Egg Tarts

Egg tart is one of the Hong Kong classic. Everyone in Hong Kong loves egg tart. They like to eat it for breakfast, brunch as dim sum or tea time snack. An egg tart is a baked egg custard in a pastry. There are mainly 2 types of egg tarts. One with a shortcrust pastry and the other with a puff pastry. This recipe is the shortcrust one. I personally love this crust the most. It is buttery with a hint of savory, which is perfect with the smooth and lightly sweetened egg custard. Whenever I am baking these little egg tarts at home, the house just smells incredible. It is hard to eat only one. Maybe, I can sneak in two in my stomach before anyone found out.

Egg Tarts (Adapted from Homemade Tea Restaurant Signature Dishes)

7 tarts

Required tools:

–   7 (3-inch wide, 1 ½-inch deep) tart tins

Ingredients:

Egg Custard:

–   2 large eggs (room temperature)

–   45g sugar

–   40g evaporated milk

–   145ml water

Pastry Crust:

–   115g cake flour (sifted)

–   70g butter (room temperature)

–   20g powdered sugar

–   10g evaporated milk

–   ½ large egg yolk (room temperature)

Directions:

  1. For the pastry crust, in a large mixing bowl with an electronic mixer, beat the butter and powdered sugar until light and fluffy. Add ½ egg yolk and mix together. Add the evaporated milk and beat well. Slowly add the flour. Mix until the dough starts to come together. Form the dough into a round disk with hands. Wrap it in plastic and chill for 30 minutes.
  2. Preheat the oven to 375˚F.
  3. Meanwhile, for the egg custard, in a small saucepan over high heat, bring the water to a boil. Turn the heat down to medium, add the sugar and cook until the sugar has dissolved. Remove from heat and let it cool completely.
  4. Back to the crust, divide the dough into 7 portions. Roll each portion into a round ball. Flatten each ball into flat disks with hands. Place a flat disk into a tart tin and mold the dough into a tart shape. The dough should be about a ¼-inch below the top of the tart tin edge. Poke at few holes at the bottom of the tart with a fork. Chill in the fridge for 15 minutes.
  5. In a medium bowl, beat 2 eggs with a hand whisk. Add evaporated milk and beat until combined. Stir in the syrup. Strain the mixture and remove bubbles with a spoon.
  6. Line the prepared tart tins on a baking sheet. Fill the tarts 80% full with the egg mixture. Bake for 18 – 22 minutes until the egg custard is puffed up a little, and the crust is golden brown. Remove from oven and cool for 5 – 10 minutes. Tap the tart tin bottom lightly on the table. Turn the tart tin over and remove the egg tarts carefully. Serve immediately for best taste.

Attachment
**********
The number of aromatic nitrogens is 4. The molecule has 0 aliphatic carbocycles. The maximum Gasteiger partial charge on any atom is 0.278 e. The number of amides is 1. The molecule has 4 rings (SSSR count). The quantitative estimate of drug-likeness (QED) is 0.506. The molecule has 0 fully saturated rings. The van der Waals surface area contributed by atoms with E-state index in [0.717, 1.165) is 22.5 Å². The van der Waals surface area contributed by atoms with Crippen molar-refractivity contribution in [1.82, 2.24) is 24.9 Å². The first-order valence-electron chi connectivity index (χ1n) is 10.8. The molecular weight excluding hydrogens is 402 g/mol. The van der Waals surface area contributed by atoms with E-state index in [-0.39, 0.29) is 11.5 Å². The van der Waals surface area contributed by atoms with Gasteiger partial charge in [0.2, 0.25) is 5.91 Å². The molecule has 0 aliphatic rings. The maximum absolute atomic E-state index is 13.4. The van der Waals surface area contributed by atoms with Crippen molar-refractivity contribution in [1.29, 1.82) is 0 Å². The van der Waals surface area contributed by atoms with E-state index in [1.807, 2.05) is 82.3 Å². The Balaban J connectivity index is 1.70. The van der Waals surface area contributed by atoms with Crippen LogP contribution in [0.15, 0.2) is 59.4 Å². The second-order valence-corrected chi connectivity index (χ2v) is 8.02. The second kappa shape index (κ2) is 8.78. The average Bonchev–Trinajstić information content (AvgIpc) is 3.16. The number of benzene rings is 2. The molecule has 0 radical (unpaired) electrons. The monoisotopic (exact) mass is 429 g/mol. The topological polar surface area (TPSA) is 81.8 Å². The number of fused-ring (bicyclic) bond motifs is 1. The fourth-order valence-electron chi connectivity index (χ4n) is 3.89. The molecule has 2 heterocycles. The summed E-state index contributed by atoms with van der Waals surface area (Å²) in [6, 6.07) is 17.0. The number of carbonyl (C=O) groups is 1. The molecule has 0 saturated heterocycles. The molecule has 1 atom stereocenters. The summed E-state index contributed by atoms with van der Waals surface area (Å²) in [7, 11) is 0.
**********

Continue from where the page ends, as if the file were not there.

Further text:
7. For storage, let the egg tarts cool completely. Put them in a plastic container for up to 2 days. Eat at room temperature or bake in a 300˚F pre-heated oven for 5 minutes.

Tips:

  1. When molding the dough into the tart tins, remember not to make the tart side too thin. If not, the egg tart will break very easily when finished.
  2. If you prefer a thicker crust, you can make 6 tarts with the same amount of dough.
  3. Try to remove all bubbles in the egg mixture before baking.
  4. During baking, keep an eye out for the egg tarts for the last 5 minutes. Some of them may finish earlier than the others.

Source: Read

16 thoughts on “Egg Tarts

    • Thanks for your sweet comment. I love egg tarts too! Since I live far away from Chinatown or any Chinese bakery, making my own seems to be the easiest solution. They were fresh out of the oven and delicious.

  1. Oh, how did I miss this one! Being from HK myself, I love egg tarts so much! I’ve wanted to make my own and have a couple of recipes on file but still haven’t…I need the tart tins! : ) Yours looks amazing and I like this recipe with the evaporated milk in the filling. Funny enough, Serious Eats posted a recipe for it yesterday and a couple of people are not happy with the cookie crust. I’m with you – I prefer that over the flaky! I’m going to pin this!

    • I actually saw that post too, but didn’t read the comments. But yea, shortbread crust is much better. Feel less greasy. These egg tarts are pretty spot on. I hope they would bring you back some good memories. Enjoy!

      • Sorry to bother you but did you by any chance buy your tart tins online? If so, I’d love to know…otherwise, I’ll continue my search, which has thus far been rather random. I have mini tart tins but they are not deep enough. Thank you!

      • No problem. I am more than happy to help. I got mine from Bed Bath and Beyond. I have also seen them in professional chef stores. It looks like Amazon also carry them, but not cheap. (http://amzn.to/1bGLx0t) Hope this helps! Let me know if you have any other questions.

  2. Thanks! Great idea about BB&B! I hadn’t thought of that but makes sense – I’ve been going there because the one near me has a “world market” section and they have all sorts of international foods there. I will check it out one day soon. Egg tarts are definitely something I’d love to try for myself but I’m able to buy some pretty easily so that’s one deterrent. I’m also afraid I won’t be able to control myself around them. : ) Thanks again!

    • You are very welcome. Lucky you! I need to drive at least 30 mins to get some egg tarts, so making them myself seems to be easier. Have a good weekend!

      • Hi again Lokness – just wanted to tell you I finally took the plunge and made these over the weekend. I made a couple of mistakes but all’s well that ends well. They were delicious and I’m so happy I finally did it! I’ll be posting about them tomorrow. Thank you for all your help!! Happy upcoming Chinese New Year!

  3. Pingback: Egg Tarts | Jeannietay's Blog

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